Neutral particle flux probably won't create substantial electromagnetic
noise and certainly no gamma.  Best case is that it would occasionally
knock off some electrons that would excite the characteristic x-ray
emission of their host atom.  They will excite acoustic noise that would
quickly be converted to heat.

On Sat, Mar 10, 2018 at 4:45 PM, Axil Axil <janap...@gmail.com> wrote:

> According to Holmlid, there is a high flux of neutral atomic fragments
> that receive a ton of kinetic energy from the primary reaction(nucleon
> particle decay). These fragments would dissipate their kinetic energy
> through particle collision cascades. That particle collision cascade
> would produce the pink noise.
>
> On Sat, Mar 10, 2018 at 6:33 PM, Bob Higgins <rj.bob.higg...@gmail.com>
> wrote:
>
>> Keep in mind that as large massive charged particles (200x that of an
>> electron), muons would not penetrate materials very well.  For a given
>> energy, they are moving much slower than electrons.  Also, because they are
>> so heavy, they will stop slowly, and hence, not create much bremsstrahlung
>> radiation.
>>
>> On Sat, Mar 10, 2018 at 1:11 PM, JonesBeene <jone...@pacbell.net> wrote:
>>
>>>
>>>
>>> BTW - Wouldn’t it be a hoot if muons showed up on a particular detector
>>> as 1/f^2 noise  ??
>>>
>>>
>>>
>>>
>>>
>>>
>>>
>>>
>>>
>>> Nigel,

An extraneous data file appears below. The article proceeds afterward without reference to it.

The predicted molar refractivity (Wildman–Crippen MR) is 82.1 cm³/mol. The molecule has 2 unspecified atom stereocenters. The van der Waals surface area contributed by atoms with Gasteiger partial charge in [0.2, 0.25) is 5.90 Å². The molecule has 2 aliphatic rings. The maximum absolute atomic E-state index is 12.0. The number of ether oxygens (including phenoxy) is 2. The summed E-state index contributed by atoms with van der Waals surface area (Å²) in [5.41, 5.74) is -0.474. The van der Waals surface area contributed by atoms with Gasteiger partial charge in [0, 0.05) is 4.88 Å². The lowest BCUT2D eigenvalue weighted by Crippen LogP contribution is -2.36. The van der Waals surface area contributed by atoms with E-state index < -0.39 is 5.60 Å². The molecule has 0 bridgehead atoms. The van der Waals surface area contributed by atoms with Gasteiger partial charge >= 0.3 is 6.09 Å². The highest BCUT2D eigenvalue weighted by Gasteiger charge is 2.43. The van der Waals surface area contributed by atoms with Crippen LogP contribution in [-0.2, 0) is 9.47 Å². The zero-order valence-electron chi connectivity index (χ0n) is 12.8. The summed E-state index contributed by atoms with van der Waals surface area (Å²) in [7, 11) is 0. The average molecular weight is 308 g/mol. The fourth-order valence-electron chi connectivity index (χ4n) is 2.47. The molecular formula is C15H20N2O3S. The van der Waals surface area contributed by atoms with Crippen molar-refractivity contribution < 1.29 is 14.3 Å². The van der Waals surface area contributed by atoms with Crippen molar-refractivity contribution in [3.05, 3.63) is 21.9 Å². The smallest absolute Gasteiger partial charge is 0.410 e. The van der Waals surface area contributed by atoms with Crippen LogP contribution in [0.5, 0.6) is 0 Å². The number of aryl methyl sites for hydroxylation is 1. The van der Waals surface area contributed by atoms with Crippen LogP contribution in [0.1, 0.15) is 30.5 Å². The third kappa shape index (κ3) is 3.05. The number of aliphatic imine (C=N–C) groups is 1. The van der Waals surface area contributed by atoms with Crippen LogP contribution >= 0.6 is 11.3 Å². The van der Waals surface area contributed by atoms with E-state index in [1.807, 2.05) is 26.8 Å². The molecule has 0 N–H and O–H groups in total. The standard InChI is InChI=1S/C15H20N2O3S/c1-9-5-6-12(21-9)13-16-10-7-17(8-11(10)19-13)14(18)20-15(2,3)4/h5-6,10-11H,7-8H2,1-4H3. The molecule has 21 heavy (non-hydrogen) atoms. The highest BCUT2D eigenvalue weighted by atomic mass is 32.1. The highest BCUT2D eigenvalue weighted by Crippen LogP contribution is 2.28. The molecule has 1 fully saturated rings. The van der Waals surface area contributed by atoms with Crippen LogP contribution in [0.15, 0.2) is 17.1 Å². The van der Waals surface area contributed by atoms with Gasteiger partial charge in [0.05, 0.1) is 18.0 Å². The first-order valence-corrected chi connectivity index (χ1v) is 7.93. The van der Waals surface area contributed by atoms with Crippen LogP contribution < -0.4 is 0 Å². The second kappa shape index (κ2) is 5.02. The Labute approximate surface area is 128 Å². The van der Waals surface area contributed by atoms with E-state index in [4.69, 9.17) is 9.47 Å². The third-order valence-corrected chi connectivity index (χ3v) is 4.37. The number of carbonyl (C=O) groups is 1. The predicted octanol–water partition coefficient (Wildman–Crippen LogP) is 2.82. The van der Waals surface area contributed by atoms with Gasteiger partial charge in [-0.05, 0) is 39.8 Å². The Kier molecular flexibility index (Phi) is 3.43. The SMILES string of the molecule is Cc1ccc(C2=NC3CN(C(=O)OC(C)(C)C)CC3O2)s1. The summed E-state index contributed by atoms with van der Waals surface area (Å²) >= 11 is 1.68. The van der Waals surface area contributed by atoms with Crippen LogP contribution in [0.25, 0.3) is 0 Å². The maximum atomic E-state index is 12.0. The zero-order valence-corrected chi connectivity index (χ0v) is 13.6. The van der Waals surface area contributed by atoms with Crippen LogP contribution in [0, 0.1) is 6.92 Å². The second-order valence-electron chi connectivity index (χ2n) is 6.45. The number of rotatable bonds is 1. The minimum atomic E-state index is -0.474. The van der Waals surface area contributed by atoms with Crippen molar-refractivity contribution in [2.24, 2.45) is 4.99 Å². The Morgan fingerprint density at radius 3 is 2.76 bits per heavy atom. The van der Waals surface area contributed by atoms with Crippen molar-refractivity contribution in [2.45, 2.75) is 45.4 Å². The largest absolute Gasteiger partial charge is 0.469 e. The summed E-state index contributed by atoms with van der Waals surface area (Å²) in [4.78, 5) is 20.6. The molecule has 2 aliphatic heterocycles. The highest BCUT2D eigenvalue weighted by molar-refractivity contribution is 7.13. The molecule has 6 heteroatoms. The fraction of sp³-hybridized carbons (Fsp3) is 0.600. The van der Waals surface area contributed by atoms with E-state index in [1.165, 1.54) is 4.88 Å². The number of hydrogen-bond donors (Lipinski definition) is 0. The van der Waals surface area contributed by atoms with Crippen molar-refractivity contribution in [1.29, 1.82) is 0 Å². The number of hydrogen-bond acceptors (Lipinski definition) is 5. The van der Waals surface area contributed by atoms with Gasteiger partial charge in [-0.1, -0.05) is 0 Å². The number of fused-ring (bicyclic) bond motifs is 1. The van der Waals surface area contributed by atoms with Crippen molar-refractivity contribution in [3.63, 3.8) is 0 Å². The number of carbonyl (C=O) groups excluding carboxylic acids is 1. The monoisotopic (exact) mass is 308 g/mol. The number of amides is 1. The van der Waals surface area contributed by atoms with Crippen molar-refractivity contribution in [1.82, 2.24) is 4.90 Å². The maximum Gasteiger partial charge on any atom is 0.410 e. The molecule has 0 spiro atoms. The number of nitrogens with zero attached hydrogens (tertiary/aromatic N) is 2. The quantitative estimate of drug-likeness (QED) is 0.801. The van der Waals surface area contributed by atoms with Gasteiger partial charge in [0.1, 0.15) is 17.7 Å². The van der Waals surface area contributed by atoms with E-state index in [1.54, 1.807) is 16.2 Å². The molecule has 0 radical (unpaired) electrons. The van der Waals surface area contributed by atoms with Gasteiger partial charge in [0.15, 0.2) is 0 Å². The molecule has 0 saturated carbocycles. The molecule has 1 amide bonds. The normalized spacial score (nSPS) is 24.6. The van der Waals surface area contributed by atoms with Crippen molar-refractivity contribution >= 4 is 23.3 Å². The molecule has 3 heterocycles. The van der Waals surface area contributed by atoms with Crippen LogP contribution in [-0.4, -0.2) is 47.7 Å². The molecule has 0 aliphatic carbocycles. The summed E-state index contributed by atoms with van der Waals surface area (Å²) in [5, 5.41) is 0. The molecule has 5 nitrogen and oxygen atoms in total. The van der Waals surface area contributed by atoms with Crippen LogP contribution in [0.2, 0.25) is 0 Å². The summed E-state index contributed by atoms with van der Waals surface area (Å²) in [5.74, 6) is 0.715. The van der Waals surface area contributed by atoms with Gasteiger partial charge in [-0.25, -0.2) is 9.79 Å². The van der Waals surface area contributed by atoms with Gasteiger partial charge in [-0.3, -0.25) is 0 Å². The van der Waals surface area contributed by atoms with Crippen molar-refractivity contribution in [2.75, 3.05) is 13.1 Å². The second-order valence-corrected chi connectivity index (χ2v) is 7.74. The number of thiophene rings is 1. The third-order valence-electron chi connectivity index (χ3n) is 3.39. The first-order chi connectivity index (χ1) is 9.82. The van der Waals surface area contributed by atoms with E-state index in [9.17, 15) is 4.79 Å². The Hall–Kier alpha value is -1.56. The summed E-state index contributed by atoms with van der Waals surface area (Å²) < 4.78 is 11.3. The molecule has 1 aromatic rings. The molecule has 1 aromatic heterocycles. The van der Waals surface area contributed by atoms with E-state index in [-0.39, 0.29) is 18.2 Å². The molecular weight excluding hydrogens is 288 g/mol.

>>>
>>>
>>>
>>> Since you noticed the fit initially, were you looking for it based on
>>> phenomena from another field ?
>>>
>>>
>>>
>>> I see from Alan’s posting that the context is no mystery – except to
>>> someone who was not paying attention to every detail of an excellent
>>> presentation <g>
>>>
>>> However, I think Nigel is looking for deeper significance. Universal
>>> theories of pink noise are incomplete. According to Wiki,  the Tweedie
>>> hypothesis has been proposed to explain the genesis of pink noise on the
>>> basis of a mathematical convergence theorem related to statistical analysis
>>> in many systems, yet … this signal  is not pink noise per se. In general
>>> the spectrum of pink noise is 1/f  for what are said to be
>>> one-dimensional signals.
>>>
>>> Perhaps two-dimensional signals have a weaker power spectrum which is
>>> the reciprocal of f^2 ? At any rate, pink noise would be an obvious place
>>> to start a search for statistical significance.
>>>
>>>
>>>
>>>
>>>
>>
>>
>

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